Eight species of fish were native to the Colorado River before the closure of Glen Canyon Dam, but only four of these native species are currently present. A variety of factors are responsible for the loss of native fish species and the limited distribution and abundance of those that remain. These factors include cold and constant water temperatures, predation and competition with nonnative fish species, and food limitation. Backwaters are areas of stagnant flow in a return-current channel and are thought to be critical rearing habitat for juvenile native fish. Backwaters can be warmer than the main channel and may support higher rates of food production. Glen Canyon Dam is a peaking hydropower facility and, as a result, has subdaily variation in discharge because of changes in demand for power. Stable daily discharges may improve the quality of nearshore rearing habitats such as backwaters by increasing warming, stabilizing the substrate, and increasing food production.
To evaluate whether backwaters have greater available food resources than main-channel habitats, and how resource availability in backwaters is affected by stable flow regimes, we quantified water-column and benthic food resources in backwaters seasonally for 1 year using both standing (organic matter concentration/density; chlorophyll a concentration/density; zooplankton concentration; benthic invertebrate density and biomass) and process measurements (chamber estimates of ecosystem metabolism). We compared backwater resource measurements with comparable data from main-channel habitats, and compared backwater data collected during stable discharge with data collected when there was subdaily variation in discharge. Rates of primary production in backwaters (mean gross primary production of 1.7 g O2/m2/d) and the main channel (mean gross primary production of 2.0 g O2/m2/d) were similar. Benthic organic matter standing stock (presented as ash-free dry mass-AFDM) was seven times higher in backwaters relative to main-channel habitats (median value of 210 g AFDM/m2 versus 27 g AFDM/m2); this likely reflects greater retention of tributary-derived organic matter in backwaters relative to main-channel habitats. Water-column and benthic organic matter were higher during periods of steady discharge relative to periods of fluctuating discharge. However, our steady-discharge data collection was confounded by tributary activity. Flooding tributaries contribute substantial quantities of sediment and organic matter to the Colorado River; there were two large tributary floods during our steady-discharge data collection but none during our fluctuating-discharge data collections. Although only preliminary data on invertebrate biomass are available at this time, invertebrate biomass in backwaters (range 2-27 mg AFDM/m2) appears low relative to previously published data from main-channel habitats (~100 mg AFDM/m2).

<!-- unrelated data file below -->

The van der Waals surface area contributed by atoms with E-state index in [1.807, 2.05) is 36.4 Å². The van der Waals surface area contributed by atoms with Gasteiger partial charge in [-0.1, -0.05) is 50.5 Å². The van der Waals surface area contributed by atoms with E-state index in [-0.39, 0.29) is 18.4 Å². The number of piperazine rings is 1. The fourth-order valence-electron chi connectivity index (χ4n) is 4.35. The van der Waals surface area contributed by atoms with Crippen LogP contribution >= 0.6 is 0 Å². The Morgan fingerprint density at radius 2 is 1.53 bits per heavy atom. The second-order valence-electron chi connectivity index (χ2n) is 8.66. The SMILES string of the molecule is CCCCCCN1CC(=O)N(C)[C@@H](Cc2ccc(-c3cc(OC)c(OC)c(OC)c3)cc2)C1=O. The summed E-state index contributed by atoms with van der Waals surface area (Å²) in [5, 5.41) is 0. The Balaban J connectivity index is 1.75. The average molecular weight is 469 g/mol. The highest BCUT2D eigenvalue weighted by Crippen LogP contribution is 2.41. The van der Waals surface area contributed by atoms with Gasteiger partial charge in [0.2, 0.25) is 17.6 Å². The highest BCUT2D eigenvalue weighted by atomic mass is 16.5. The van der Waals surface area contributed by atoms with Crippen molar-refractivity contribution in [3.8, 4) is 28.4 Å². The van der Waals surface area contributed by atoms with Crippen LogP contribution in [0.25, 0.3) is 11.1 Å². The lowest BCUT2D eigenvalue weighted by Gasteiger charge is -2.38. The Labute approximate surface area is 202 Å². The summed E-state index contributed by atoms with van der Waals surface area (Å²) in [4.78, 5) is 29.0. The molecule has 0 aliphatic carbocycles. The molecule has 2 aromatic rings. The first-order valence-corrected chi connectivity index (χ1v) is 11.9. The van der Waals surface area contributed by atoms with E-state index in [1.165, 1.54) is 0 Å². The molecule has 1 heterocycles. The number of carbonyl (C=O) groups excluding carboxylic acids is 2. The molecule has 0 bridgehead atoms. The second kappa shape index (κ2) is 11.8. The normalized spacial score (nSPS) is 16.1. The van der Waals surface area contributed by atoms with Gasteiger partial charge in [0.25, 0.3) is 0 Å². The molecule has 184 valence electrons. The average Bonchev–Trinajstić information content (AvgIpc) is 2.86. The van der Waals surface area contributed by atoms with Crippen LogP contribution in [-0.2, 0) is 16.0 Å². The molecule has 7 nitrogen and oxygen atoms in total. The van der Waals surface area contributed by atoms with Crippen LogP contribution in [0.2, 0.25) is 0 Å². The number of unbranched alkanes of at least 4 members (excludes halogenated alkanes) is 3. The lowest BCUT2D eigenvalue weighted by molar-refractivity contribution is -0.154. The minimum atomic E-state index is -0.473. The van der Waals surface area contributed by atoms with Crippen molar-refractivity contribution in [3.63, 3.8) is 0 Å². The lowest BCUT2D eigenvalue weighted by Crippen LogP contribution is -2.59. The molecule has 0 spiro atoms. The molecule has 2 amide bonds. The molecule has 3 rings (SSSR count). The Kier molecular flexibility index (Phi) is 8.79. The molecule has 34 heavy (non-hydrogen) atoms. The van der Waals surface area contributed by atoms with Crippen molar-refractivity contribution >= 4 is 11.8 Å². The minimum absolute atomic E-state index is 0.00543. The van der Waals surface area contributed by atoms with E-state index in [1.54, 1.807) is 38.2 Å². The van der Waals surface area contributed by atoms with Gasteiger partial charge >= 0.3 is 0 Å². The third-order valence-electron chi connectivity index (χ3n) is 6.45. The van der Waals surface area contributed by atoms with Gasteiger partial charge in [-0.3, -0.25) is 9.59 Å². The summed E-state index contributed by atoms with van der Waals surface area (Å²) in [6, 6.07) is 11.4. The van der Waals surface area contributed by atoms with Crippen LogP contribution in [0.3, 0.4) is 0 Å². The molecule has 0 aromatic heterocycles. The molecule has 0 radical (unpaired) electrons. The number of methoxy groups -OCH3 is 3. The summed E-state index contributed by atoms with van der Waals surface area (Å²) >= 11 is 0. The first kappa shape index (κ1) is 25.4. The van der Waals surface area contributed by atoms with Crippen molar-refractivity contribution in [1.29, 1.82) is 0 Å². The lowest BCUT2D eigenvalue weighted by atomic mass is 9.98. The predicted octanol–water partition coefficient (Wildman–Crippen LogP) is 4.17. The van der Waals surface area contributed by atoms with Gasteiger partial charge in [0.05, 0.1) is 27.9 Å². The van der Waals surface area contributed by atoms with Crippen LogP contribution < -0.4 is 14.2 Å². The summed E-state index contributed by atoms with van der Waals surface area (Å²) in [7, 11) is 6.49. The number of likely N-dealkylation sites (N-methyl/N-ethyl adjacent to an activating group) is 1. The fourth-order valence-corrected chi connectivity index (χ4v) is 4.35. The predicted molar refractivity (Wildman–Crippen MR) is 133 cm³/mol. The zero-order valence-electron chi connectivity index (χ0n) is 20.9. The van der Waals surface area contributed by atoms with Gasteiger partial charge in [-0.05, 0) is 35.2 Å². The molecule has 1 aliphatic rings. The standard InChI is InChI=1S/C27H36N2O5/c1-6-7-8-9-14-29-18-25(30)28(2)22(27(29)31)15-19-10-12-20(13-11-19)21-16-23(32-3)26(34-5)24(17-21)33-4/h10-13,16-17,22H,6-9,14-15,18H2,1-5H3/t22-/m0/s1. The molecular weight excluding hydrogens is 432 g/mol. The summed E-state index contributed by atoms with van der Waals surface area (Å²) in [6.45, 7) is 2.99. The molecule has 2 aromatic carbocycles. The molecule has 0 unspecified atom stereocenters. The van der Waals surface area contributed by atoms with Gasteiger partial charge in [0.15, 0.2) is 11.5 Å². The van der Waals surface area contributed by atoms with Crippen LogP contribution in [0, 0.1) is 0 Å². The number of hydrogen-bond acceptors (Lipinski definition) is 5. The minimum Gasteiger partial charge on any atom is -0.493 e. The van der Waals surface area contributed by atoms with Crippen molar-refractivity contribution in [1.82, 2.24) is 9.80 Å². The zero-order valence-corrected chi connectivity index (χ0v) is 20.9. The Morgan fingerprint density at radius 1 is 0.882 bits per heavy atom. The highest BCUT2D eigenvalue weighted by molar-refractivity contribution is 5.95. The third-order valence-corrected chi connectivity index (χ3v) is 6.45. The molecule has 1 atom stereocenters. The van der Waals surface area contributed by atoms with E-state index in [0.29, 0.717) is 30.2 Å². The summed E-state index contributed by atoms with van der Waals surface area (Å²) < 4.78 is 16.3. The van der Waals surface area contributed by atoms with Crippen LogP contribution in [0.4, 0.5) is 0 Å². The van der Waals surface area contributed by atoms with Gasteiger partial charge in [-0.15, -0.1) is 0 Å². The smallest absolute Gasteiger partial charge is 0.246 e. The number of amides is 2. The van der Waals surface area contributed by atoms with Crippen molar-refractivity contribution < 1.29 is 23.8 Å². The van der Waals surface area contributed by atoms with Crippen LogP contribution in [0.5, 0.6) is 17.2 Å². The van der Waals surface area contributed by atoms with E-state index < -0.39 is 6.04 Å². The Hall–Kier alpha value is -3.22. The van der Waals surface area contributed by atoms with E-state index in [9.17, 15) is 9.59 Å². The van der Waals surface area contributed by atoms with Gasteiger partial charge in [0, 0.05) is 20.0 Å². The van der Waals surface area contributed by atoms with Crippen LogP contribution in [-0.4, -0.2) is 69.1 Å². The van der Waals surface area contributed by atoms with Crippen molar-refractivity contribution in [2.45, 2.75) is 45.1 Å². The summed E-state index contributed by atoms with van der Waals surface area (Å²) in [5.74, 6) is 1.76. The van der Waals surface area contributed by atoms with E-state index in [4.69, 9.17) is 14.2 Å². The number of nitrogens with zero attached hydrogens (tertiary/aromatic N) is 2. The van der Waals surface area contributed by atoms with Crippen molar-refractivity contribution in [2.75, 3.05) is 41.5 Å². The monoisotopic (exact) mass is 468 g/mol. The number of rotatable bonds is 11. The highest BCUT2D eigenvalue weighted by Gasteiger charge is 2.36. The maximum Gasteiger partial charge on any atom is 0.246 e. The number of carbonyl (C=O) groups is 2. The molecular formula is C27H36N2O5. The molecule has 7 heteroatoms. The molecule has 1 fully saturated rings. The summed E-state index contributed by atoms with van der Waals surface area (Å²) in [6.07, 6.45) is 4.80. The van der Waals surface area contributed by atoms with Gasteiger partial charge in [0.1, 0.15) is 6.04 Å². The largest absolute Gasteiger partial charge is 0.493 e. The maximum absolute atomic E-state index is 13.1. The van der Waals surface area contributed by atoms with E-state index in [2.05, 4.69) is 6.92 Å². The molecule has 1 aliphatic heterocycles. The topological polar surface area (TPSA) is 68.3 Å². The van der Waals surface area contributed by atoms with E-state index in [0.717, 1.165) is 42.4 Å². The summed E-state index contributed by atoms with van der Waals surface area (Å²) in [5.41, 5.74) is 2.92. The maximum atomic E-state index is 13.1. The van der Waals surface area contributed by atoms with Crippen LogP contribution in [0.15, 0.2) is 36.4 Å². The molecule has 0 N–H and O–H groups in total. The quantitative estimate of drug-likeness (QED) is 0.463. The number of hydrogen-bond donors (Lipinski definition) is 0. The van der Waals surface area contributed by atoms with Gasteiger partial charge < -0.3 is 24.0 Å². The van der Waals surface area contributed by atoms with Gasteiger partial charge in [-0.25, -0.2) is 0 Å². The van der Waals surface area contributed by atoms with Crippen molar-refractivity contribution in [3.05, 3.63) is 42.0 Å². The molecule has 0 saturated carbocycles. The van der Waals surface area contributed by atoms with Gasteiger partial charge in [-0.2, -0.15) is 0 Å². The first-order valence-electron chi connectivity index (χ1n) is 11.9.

The rate of water turnover in backwaters may be a master variable that affects both physical (for example, warming) and biological (for example, primary production) processes in backwaters. We used dye tracer studies to estimate turnover rates in backwaters across flow regimes. Turnover took considerably longer when discharge was stable compared to when there was subdaily variation in discharge (613 minutes versus 220 minutes). Our results indicate that backwaters may represent a sink for organic matter that enters from the main channel and that stable discharge, by lengthening water turnover times, will likely increase organic matter retention.
Additional publication details
USGS Numbered Series
Basal Resources in Backwaters of the Colorado River Below Glen Canyon Dam-Effects of Discharge Regimes and Comparison with Mainstem Depositional Environments